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ILLUSTRATIONSLIFE MESSAGESGOSPEL EXEGESIS

Sunday’s Illustrations

October 11, 2020

Post-World War II

At the end of World War II, the Russian head-of-state gave an elaborate banquet to honor the British Prime Minister Winston Churchill. The Russians arrived in their best formal wear — military dress uniforms — but their honored guest did not. Churchill arrived wearing his famous zipper coveralls that he had worn during the German bomb attack in London.

He thought it would provide a nostalgic touch the Russians would appreciate. They did not. They were humiliated and insulted that their prominent guest-of-honor had not considered their banquet worthy of his best clothes. Wearing the right clothing to a formal dinner honors the host and the occasion; neglecting to wear the right clothing is an insult.

Weddings were such an important occasion in Palestine in Christ’s days that people were expected to wear the proper clothing to show appreciation and respect for the invitation — clothing, in fact, provided by the host!

In today’s Gospel, Jesus demands, and provides, the wedding garment of righteousness from his followers.

Fr. Tony (http://frtonyshomilies.com/)

“When I am grown up, I should like to fill the whole house with sick people.”

The venerable servant of God, Canon Cottolengo, when but a boy of five years, was measuring with a cord one room after another. His mother, rather confused, asked him what he was trying to do.

“Dear mother,” was the reply, “I want to see how many beds can be placed in this house: when I am grown up, I should like to fill the whole house with sick people.”

A tear of emotion glistened in his mother’s eyes.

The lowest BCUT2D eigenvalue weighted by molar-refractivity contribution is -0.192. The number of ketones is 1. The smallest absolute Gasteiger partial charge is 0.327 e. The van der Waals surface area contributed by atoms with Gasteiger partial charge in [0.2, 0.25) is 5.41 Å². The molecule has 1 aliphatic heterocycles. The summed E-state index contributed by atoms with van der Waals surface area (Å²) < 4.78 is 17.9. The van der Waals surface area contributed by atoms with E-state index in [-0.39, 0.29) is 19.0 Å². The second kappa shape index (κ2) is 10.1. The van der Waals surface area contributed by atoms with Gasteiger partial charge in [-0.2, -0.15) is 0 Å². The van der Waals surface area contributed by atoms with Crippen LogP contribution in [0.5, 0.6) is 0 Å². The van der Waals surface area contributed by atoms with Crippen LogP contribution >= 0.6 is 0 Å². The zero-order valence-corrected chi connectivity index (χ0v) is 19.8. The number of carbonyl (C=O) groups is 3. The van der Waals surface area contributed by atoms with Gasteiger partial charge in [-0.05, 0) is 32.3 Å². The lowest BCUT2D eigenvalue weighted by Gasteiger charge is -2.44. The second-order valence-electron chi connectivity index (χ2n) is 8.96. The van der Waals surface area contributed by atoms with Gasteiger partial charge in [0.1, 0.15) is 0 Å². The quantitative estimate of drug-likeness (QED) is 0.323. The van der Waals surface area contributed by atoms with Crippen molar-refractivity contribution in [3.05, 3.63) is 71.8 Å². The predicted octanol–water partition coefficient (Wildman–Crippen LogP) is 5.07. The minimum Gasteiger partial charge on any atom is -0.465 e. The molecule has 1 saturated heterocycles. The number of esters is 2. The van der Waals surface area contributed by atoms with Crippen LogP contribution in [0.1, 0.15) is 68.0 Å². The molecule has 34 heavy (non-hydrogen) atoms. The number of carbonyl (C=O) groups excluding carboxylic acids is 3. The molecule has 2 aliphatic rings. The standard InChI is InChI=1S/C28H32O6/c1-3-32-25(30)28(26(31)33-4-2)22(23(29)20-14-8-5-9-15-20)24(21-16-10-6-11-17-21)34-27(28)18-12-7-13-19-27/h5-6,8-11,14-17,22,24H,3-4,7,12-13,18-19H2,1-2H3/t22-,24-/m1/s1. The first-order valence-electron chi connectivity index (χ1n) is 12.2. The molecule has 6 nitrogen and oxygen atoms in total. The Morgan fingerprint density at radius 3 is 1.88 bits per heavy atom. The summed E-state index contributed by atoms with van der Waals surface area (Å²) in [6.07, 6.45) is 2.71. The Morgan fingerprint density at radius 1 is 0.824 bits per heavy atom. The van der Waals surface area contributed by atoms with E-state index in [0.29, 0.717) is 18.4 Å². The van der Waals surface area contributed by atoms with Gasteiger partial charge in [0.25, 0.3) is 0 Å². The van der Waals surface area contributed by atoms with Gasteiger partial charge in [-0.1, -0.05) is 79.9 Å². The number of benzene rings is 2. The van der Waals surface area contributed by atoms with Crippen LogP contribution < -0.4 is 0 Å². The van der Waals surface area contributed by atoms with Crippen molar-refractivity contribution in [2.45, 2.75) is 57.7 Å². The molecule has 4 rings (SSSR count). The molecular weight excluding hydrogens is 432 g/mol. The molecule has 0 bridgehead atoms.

In 1832 he founded at Turin the ‘Little Asylum of Divine Providence’, and today it is world famous. It shelters 5000 men and embraces within its precincts a Church, a number of houses, terraces and courtyards. [Joseph Aloysius Krebs How to Comfort the Sick (New York: Benziger, 1898) in Kelly Library, University of Toronto; see Google, USA Archives]

Like Canon Cottolengo, there are some who respond to God’s call with passion and reach out to others to realize God’s vision for the human race. But there are many who, like the invited guests in the parable (Mt 22:5), are complacent in their response to the Lord’s invitation.

(Vima Dasan in His Word Lives; quoted by Fr. Botelho). Fr. Tony (http://frtonyshomilies.com/)

We didn’t know you had Catholic grandparents

Huey Long was a very colorful Louisiana politician who had hopes of running for the presidency in 1936. He began as an unschooled farm boy and ended up in the governor’s mansion, one of the most popular politicians in the history of the state. Long was born in the central part of Louisiana, and when he first campaigned for governor, he was given some advice about the voters in the New Orleans area.

“South Louisiana is different from the northern part of the state,” he was told. “We have a lot of Catholic voters down here.” Long nodded knowingly and went out to make his speech. It began, “When I was a boy, I’d get up at six every Sunday morning, hitch our old horse up to the buggy, and take my Catholic grandparents to Mass. I’d bring them home and then take my Baptist grandparents to Church.”

The speech was a rousing success. Afterward, a New Orleans political boss said, “Huey, you’ve been holding out on us. We didn’t know you had Catholic grandparents.” Huey looked at him slyly and said, “We didn’t even have a horse!” [Joe Claro, The Random House Book of Jokes (New York: Random House, Inc., 1990).]

Don’t let anybody mislead you. Around the banquet table of God there won’t be Baptists, or Catholics, or Methodists. There won’t even be a head table reserved for the very saintly. There will only be sinners for whom Christ died. That includes you and me. Everyone is invited.

Fr. Tony (http://frtonyshomilies.com/)

Sunday Mass with helium balloons?